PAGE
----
As I read the readings for this weekend, I couldn’t help but wonder what type of neighbor I have been over the years. I immediately thought about my neighbor when I was a young boy, Mr. Couillard. Mr. Couillard was a gruff old man who would often chase the neighborhood kids off his lawn. For some reason, he and I got along. I can remember many sunny afternoons we would sit on lawn chairs on his driveway listening to the Cubs games on the radio. He would tell me many stories of his life and give me advice about how to avoid the pitfalls in mine. As I look back today, I realize that even though I had no idea, I was being a good neighbor to Mr. Couillard. He just needed someone to listen.
As I moved forward, I thought about those in my college dormitory. Twenty-eight college aged men living on one wing of a dorm. Maybe I should just move on!
When Lori and I bought our first home, Lorraine lived next door. Lorraine was an elderly widow and had difficulty doing some things like snow blowing, lawn mowing and other assorted household tasks. Lori and I would help her out as often as possible. I’ll say, she made really good cookies! When we sold that house, we sold it to friends and told them they had to take care of Lorraine.
Where we live now we have made good friends with one of our neighbors. The other neighbors on the court are really for the most part strangers.
Why do I tell you about these relationships?
Well, as I thought about whether I was a good neighbor to those in my life, I realized I needed some work. The good neighbor Jesus is talking about in today’s Gospel is not just our neighbors in close proximity to where we live. It’s not just doing some snow blowing or lawn care. It’s not about being able to sit on the front porch in the summer and share a beer. It’s really about bringing that neighbor to Christ. All of the neighborly things I described above are nice, and we should help out our neighbors. But, we also need to be that disciple to our neighbors, whether they are our next-door neighbor or the person we meet in the grocery store.
As we approach Election Day, I can’t help but wonder what type of neighborhood we are living in today. Everything seems so divisive. I can’t even watch television right now because the political ads are so numerous and so contentious. Instead of being able to have a respectable discussion about any subject today, it seems the discussion turns into a name calling session and hostility.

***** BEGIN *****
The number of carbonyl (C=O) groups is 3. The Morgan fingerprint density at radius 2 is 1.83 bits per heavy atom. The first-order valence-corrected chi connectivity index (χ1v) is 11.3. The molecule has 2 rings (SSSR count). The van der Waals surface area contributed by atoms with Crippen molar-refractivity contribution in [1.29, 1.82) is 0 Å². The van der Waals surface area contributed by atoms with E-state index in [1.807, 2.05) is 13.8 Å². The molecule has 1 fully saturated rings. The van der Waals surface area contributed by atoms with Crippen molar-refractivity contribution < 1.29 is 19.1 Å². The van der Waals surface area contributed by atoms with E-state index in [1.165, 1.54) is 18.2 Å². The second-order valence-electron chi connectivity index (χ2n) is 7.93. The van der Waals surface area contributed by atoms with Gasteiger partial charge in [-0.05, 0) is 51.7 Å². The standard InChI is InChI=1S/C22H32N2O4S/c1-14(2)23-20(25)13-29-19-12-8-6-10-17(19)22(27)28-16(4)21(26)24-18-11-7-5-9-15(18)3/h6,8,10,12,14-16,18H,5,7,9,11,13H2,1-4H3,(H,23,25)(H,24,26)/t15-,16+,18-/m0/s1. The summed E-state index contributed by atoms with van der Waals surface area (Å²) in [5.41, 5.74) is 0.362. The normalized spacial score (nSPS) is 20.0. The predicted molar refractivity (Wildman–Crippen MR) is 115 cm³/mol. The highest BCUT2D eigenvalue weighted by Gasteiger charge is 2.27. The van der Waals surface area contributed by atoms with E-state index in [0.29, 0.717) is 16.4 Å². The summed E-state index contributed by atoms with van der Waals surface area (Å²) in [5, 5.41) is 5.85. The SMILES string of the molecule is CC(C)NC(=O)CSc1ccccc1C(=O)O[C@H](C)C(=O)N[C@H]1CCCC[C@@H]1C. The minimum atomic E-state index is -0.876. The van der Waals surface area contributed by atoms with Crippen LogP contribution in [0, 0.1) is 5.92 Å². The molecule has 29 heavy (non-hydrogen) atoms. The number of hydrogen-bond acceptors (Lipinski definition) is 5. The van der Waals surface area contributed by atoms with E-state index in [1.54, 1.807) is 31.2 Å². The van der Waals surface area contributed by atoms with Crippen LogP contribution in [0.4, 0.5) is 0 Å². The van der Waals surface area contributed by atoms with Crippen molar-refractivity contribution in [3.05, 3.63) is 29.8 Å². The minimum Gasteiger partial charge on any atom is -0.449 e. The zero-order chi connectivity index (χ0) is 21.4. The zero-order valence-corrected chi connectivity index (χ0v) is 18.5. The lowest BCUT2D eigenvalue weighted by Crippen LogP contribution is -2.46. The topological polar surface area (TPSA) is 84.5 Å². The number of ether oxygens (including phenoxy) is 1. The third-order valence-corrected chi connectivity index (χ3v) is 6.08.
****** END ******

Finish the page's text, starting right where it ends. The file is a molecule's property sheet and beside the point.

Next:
Why is that?
I think it’s because we don’t have that Mr. Couillard time anymore with others. People don’t just sit and talk anymore. We don’t know who our neighbors are because we are too worried about all the busyness in our lives. Jesus wants us to really get to know our neighbors, whether at home, school, work or at church. If we take the time to know and understand each other, I trust we can turn this world around.
However, we cannot just change the world by lecturing at people! We can’t tell them how to live their lives. We need to go beyond this. In the Cursillo movement there is a saying, “Make a friend, be a friend, bring a friend to Christ.” If we really want to be the neighbor Jesus is talking about in the Gospel, we need to live this saying.
The beauty of today’s Gospel is that in the paraphrasing by the scribe of the words Jesus recited, and then adding these words, “This is much more important than all the whole burnt offerings and sacrifices.“ Clearly, the scribe gets it, and Jesus recognizes this as he commends and encourages him by saying, “You are not far from the kingdom of God.”
In these two commandments are the truth to our eternal freedom. Freedom not to attempt to be our own god, but the freedom to worship the true God. This is the gift to live in the freedom to love our neighbor as Christ has loved us.
In both commandments in today’s Gospel, we hear Jesus teaching us of unselfish love. What a gift of word and deed. This is the gift God intended for all of us. To live in relationship with the God of all creation and those whom He created in his own image, ourselves and our neighbor.
I would like to finish with one last story. Earlier this week, my nephew, who lived with us from 2015 to 2016 stopped by and wanted to know if I could marry him and his fiancé. I explained to him that I could only marry a couple if at least one of them was Catholic. The conversation ended at that. You see, my nephew was baptized but has been away from the church for a long time. His fiancé is in a similar position.
Two days later, he stopped by to ask what he needed to do so he could be married in the Catholic Church? I asked him why he wanted to get married in the church. His response was beautiful. He said, “My faith has become very important to me and I want my marriage to take place in the presence of God.” During the time he lived with us, Lori and I would often talk about our faith and why it is important to us. We never pushed it on him. We were just there to answer questions and give input when he asked. We gave him information about going through RCIA to come into full communion with the Catholic Church. We are just starting the process here at St. Gabriel. I think the Holy Spirit is hard at work here?
He told us he was going to think about RCIA and get back to us. I would like to think that he saw how important our faith is to Lori and me and he wants that in his life. Sometimes, we just need to walk with our neighbor. Not push like a bulldozer. But be there to walk with them and support them.
I leave all of us with a challenge today. When we come in contact with our worldly neighbors, let’s walk with them on their journey. Let’s not judge them where they are on their journey. Let’s just walk with them, where they are, not where we want them to be, but where they really are. Remember, “Make a friend, be a Friend, Bring a friend to Christ.”
By: Deacon Tom Gritton